2016, DOI: 10.1093/jxb/erw076
Manipulating photorespiration to increase plant productivity: recent advances and perspectives for crop improvement
Marco Betti, Hermann Bauwe, Florian A. Busch, Alisdair R. Fernie, Olivier Keech, Myles Levey, Donald R. Ort, Martin A. J. Parry, Rowan Sage, Stefan Timm, Berkley Walker, and Andreas P. M. Weber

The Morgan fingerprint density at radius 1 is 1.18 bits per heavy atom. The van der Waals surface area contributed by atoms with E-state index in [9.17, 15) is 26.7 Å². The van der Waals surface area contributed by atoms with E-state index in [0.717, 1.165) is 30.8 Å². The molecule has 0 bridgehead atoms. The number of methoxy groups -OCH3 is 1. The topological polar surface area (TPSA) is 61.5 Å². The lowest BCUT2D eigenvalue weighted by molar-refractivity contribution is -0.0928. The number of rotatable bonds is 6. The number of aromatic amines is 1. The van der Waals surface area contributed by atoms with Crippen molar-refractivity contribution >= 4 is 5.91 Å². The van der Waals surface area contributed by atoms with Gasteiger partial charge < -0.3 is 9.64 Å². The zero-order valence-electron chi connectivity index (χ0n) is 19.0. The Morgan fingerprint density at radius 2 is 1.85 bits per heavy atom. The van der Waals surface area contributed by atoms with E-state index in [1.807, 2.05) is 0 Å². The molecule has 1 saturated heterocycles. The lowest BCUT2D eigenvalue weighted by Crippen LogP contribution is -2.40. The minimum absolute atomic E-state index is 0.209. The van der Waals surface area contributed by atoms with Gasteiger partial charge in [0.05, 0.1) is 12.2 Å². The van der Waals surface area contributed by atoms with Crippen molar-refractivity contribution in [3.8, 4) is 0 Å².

Recycling of the 2-phosphoglycolate generated by the oxygenase reaction of Rubisco requires a complex and energy-consuming set of reactions collectively known as the photorespiratory cycle. Several approaches aimed at reducing the rates of photorespiratory energy or carbon loss have been proposed, based either on screening for natural variation or by means of genetic engineering. Recent work indicates that plant yield can be substantially improved by the alteration of photorespiratory fluxes or by engineering artificial bypasses to photorespiration. However, there is also evidence indicating that, under certain environmental and/or nutritional conditions, reduced photorespiratory capacity may be detrimental to plant performance. Here we summarize recent advances obtained in photorespiratory engineering and discuss prospects for these advances to be transferred to major crops to help address the globally increasing demand for food and biomass production.